Folkmoot USA, North Carolina’s official international festival, performed at Western Carolina University’s Bardo Fine and Performing Arts Center on July 25, at 7:30 p.m.
In the production, dancers and performers from France, Philippines and Hawaii dazzled the small audience with their traditional dances. Unfortunately, there was no brochure or pamphlet to help the audience understand what happened on the stage. Instead, they were left to puzzle and make their own conclusions.
France performed first with several young female dancers emerging in different colored caps and dresses. Behind them, a five-person band played flutes in one hand and drums in the other. They danced around a Maypole with their corresponding colored-ribbon in hand in ballet slippers.
France received many laughs whenever their rowdy group of older men performers appeared in traditional clogs for some suggestive dancing with fire puffers. Swinging the fire puffers between their legs then chasing the young girls with them left audience members blushing or giggling. Calling themselves “The Crazy Horses,” the six men returned dressed in large horse suits to gallop around the stage and exhibit several antics, such as imaginary races and circus-like stunts. One gentleman used a silver whistle to usher all the other “horses” around the track of the Bardo stage.
As a grand finale, all the French performers partook in a dance number that was unlike anything Western Carolina had seen previously. With coconut shells on their hands, knees, shins, chests and elbows, the group danced around each other slapping their shells together to make a clacking musical number that gained much applause from audience members.
The Filipino group, ages 12 to 18, performed next. They, too, had a similar coconut dance, but most of their dances had a heavy Spanish flair. In fact, the experience was like watching Filipinos perform Spanish work.
Due to Spanish colonialism in the Philippines, the native culture of that region was heavily altered. Thus, Filipino tradition looks and sounds very Spanish. The girls wore flowing skirts of brilliant colors, mostly gold and red. The dances were flamenco style with clapping hands in the air and stamping feet. At the start of the performance, a single female dancer skillfully waved and fluttered a gold fan around her fan in time to the music.
Before intermission, Hawaii State Senator Malama Solomon introduced the girls who trained at her family’s hula school. The four young girls with a backup band danced to a Tahitian number. The youngest dancer, age 7, was the grandniece of Solomon and performed nearly as skillfully as the older girls. The girls left for a rendition of a Hawaiian cowboy song that was filled with whistles and moos as the song sped up.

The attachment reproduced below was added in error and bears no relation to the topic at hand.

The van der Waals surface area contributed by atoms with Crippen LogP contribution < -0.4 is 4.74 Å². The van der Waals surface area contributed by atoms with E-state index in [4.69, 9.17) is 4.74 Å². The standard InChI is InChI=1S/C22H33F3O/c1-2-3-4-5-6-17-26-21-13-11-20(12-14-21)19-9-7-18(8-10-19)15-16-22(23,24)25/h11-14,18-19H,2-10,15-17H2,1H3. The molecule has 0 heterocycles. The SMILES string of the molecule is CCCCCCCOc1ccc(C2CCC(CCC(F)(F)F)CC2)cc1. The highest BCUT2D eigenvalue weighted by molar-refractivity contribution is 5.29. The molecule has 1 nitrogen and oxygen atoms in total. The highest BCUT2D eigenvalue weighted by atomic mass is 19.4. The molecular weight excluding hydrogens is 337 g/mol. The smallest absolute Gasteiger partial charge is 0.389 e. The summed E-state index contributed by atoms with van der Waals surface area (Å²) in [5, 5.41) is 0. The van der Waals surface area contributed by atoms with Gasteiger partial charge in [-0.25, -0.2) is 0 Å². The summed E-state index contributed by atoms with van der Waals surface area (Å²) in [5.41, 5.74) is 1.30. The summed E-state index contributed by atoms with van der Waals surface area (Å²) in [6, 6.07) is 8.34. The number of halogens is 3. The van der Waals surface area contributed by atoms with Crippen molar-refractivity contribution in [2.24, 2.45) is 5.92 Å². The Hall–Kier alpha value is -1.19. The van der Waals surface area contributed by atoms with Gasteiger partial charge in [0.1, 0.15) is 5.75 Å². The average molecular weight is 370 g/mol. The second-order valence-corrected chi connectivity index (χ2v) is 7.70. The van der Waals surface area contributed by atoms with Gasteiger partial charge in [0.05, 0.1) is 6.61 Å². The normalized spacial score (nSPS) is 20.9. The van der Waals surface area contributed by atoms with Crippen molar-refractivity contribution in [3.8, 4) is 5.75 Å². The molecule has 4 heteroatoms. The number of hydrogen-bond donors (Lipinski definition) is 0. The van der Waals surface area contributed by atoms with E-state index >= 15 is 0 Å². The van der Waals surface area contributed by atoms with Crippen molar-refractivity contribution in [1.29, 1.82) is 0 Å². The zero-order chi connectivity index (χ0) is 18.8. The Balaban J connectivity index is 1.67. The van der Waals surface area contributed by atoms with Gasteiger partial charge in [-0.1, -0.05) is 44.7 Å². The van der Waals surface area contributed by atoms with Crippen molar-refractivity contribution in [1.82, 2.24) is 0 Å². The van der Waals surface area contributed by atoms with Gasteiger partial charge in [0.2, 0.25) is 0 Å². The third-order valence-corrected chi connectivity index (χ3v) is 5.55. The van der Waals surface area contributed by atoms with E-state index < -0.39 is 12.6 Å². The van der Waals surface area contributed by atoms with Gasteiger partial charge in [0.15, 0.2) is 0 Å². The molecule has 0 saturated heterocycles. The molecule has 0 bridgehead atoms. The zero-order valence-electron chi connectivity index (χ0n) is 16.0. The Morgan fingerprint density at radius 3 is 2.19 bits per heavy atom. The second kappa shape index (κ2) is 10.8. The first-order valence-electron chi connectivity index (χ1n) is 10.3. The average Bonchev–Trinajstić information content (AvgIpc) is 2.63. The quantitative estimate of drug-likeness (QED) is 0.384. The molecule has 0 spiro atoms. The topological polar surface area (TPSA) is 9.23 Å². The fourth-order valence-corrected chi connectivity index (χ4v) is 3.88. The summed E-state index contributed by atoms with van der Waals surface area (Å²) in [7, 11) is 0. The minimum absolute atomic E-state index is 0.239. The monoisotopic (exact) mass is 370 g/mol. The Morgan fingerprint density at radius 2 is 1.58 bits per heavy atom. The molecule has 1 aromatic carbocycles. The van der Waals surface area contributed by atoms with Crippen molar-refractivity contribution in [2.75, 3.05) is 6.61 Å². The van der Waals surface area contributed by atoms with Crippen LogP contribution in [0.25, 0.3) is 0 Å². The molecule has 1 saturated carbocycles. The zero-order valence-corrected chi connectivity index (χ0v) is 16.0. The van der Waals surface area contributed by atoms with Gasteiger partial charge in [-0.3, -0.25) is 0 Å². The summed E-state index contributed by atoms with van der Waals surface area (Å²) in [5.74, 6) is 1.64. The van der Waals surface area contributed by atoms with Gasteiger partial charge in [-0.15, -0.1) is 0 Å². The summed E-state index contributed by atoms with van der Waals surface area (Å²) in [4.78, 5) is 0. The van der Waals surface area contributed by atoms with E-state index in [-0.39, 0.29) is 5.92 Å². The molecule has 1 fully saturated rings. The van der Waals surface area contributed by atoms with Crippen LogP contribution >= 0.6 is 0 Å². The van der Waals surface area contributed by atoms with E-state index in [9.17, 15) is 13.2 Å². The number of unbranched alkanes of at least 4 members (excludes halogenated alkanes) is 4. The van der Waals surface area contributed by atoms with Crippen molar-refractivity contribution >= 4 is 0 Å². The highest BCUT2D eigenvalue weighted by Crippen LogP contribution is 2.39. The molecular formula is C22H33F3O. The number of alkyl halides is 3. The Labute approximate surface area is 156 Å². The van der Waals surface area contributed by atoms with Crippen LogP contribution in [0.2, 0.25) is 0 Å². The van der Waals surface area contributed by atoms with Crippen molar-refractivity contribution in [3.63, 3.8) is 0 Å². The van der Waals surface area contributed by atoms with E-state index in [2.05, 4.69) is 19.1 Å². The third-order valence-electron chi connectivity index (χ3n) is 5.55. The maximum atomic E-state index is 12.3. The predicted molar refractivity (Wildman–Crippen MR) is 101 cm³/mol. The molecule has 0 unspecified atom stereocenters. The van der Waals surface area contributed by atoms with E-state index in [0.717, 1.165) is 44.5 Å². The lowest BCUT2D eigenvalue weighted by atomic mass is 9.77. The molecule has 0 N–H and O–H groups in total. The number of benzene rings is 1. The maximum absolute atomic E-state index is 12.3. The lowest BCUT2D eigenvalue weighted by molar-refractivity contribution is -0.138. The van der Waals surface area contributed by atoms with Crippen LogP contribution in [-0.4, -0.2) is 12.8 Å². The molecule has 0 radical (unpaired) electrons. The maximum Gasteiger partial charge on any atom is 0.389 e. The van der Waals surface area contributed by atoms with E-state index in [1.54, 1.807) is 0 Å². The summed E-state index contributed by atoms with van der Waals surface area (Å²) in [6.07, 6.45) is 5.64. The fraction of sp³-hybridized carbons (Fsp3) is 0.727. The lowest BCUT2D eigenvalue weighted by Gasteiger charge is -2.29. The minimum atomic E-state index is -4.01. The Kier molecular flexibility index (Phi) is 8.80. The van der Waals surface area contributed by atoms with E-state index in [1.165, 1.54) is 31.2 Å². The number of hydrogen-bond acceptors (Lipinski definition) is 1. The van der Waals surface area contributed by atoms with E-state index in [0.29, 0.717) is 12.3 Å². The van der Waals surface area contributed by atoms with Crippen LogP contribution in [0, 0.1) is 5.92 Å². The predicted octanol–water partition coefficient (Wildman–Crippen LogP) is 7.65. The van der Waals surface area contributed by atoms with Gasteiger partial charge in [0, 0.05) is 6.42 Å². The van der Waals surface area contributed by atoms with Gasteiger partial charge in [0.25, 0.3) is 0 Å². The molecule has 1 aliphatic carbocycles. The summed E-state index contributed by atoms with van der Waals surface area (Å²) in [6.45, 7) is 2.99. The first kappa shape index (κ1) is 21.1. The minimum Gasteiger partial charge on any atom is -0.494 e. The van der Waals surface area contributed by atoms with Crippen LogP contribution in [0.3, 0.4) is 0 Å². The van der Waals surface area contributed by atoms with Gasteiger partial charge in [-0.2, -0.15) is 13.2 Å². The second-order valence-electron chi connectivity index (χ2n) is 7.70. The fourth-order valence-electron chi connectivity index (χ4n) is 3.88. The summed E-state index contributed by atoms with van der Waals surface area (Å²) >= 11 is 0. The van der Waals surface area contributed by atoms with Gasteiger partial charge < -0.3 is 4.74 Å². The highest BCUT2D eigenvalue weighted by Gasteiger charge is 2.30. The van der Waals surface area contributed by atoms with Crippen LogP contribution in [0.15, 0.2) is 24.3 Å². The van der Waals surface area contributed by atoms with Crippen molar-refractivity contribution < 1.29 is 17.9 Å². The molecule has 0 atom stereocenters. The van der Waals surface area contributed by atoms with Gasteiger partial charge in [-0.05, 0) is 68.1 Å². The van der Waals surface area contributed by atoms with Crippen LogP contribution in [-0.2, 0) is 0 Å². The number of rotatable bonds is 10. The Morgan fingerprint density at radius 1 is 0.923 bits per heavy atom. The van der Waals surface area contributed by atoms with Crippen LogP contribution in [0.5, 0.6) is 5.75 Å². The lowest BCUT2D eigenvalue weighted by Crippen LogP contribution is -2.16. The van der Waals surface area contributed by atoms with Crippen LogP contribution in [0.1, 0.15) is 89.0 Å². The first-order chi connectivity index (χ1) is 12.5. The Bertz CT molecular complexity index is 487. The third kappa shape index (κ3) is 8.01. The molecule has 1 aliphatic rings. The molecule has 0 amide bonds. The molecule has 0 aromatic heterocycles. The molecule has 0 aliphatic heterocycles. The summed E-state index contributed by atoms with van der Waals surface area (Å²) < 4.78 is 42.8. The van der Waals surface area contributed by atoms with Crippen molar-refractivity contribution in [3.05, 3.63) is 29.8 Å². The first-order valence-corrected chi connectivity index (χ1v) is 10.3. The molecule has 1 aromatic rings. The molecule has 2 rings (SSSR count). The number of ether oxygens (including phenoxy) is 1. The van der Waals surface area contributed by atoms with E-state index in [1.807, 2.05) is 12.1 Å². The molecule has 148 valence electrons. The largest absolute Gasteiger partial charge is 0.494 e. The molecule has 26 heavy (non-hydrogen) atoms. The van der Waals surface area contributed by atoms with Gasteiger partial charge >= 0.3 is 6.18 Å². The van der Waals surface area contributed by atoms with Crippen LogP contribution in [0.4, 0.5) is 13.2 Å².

After intermission, the Filipino dancers returned for a beautiful, challenging dance that involved swirling around the stage with lighted candles on their heads or foreheads. Then, the candles were wrapped in sheer red fabric and twirled around between the performers. The house lights were completely turned off for a spooky but beautiful effect allowing the audience to focus on only the twinkling light of the candles.
The Philippines’ finale left some flabbergasted and others standing in applause. In English, a female singer belted out the Lee Greenwood hit “God Bless the U.S.A.” with the entire Filipino cast on the stage with her to join in for the chorus. Most of the audience stood and applauded heartily, but others remained in their seats confused by the gesture.
Hawaii returned to end the show with several traditional dances, chants and songs, including “Sophisticated Hula.” When she was not translating for the benefit of the audience, Solomon sang along with the songs. Several of the songs were funny like the number about watching the hula girl’s hands instead of her hips because she would never date just anyone or what happened when Hawaiians first saw the car. Thanks to Solomon, Hawaii graciously kept the audience in-the-know with translations and explanations between each dance.
From Western Carolina, Folkmoot USA continued to perform until July 29 at venues like the Smoky Mountain Center for Performing Arts in Franklin and the Chief Joyce Dugan Cultural Arts Center in Cherokee. Other countries at the 2012 Folkmoot USA included New Zealand, Serbia, Belgium, Puerto Rico, Indonesia and Peru.